Hi, I have a question on mating. I notice that some people mate their models by dragging the models in an assembly then everything snaps in place without using any types of mating at all. How can we determine the parts stay in their place correctly?
They use Mate References in the model using which you can predefined mate(s) in your model and when you drop them in, they get mated.
For example toolbox parts.
The parts will also snap to the point of origin if you drop and drag close enough to the point of origin.
Thanks for your quick replies. But what is I need to make a new part to add to this whole assembly where they use mate references. How do I know which plane to start on my new model so that it will be in place with their assembly? I have tried one model and when I brought into the assembly, my part is way off in space if I use mate references like theirs.
I also notice that most of the parts they use, the model's planes floating way apart in space and not and not locked in right where the model is. Is this because these are imports from another program?
Welcome to the forum. Mate references are simply pre-defined mates in the part. For example, it's common to use the edge of a bolt, where the shaft joins the head, to create a Mate reference in the Part (see screenshot). Then when inserting the bolt into an assembly, if you're cursor is close to the hole where the bolt goes you'll get a preview of the bolt in place. When it's where you want it you release your mouse and there is a coincident and a concentric mate applied to hold the bolt in place.
It sounds like you might be talking about activating the Insert Component feature, selecting the Part, and clicking on the green check mark to fix the part with it's three primary planes aligned with those of the assembly (see #10 here: Frequently Asked Forum Questions )
"It sounds like you might be talking about activating the Insert Component feature, selecting the Part, and clicking on the green check mark to fix the part with it's three primary planes aligned with those of the assembly"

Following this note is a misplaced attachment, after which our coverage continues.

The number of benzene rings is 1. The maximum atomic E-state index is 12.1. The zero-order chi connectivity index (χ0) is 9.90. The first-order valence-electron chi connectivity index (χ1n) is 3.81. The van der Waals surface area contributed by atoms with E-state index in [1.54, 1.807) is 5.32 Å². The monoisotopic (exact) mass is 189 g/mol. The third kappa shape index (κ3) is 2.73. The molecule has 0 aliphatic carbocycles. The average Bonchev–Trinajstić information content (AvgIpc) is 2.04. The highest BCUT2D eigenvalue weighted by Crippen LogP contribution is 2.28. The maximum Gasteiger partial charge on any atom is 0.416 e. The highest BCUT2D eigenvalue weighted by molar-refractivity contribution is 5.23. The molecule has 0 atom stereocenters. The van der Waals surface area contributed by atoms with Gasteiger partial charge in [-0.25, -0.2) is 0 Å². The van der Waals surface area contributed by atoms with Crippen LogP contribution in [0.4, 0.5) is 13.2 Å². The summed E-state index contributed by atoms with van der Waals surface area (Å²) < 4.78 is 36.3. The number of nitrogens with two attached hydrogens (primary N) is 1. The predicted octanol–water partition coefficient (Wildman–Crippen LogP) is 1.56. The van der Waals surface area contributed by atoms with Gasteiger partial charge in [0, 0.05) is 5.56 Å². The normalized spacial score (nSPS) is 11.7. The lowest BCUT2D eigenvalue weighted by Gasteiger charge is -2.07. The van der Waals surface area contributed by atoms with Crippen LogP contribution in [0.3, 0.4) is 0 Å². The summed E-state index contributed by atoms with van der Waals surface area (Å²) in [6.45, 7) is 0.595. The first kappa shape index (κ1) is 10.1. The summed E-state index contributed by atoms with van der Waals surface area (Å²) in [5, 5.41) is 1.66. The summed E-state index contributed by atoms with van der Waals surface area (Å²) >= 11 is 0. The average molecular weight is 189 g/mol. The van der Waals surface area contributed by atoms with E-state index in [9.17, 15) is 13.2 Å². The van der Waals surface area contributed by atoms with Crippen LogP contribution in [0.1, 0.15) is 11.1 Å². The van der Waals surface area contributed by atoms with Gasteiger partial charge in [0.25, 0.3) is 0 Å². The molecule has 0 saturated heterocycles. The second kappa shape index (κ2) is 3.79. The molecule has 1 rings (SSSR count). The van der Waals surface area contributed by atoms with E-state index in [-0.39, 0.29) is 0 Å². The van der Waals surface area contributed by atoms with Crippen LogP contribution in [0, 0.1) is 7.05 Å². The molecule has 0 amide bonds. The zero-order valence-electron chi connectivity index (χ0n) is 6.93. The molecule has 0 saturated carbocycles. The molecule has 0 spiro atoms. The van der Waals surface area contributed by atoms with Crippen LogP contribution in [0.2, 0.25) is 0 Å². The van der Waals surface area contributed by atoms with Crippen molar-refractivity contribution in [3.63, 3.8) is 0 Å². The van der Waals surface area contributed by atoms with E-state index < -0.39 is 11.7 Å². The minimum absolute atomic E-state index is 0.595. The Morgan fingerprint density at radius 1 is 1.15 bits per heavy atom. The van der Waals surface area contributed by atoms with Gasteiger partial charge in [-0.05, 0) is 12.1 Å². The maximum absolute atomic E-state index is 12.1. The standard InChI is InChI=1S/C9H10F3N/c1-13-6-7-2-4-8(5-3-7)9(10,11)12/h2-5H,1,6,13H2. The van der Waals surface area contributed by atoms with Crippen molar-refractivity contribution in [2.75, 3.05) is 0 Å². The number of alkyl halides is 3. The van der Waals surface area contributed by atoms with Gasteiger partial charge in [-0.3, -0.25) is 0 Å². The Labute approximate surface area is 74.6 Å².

Yes Glenn exactly that. I will look at the link you added. But my confusion is when I create my own model based on my original top, front and right planes my model floats somewhere in space and way off their assembly if I click on the green check mark to fix the part with it's three primary planes aligned with those of the assembly. Is there a way to determine what to do it right from my single model so that when I bring it in it will not float somewhere in space?
Are you sure you aren't clicking in the graphics area first, before clicking on the green check mark? That will randomly place the part (but it won't be fixed and you can move it)? Probably not, just making sure.
what I do is when I insert the new part in the assembly I first hover the cursor over the graphic area to make sure the part shows. then I click on the green check mark without clicking on the graphic area. My part is now way apart from the whole assembly.
If I use their parts to insert into the assembly by doing the same way I mention above then they are all in their places correctly. So I think I must have done something wrong by not using the same plane or reference they use?
it sounds to me more like whomever made the assembly did not make it near the assembly origin (which is where your new part would get added following the steps you describe).
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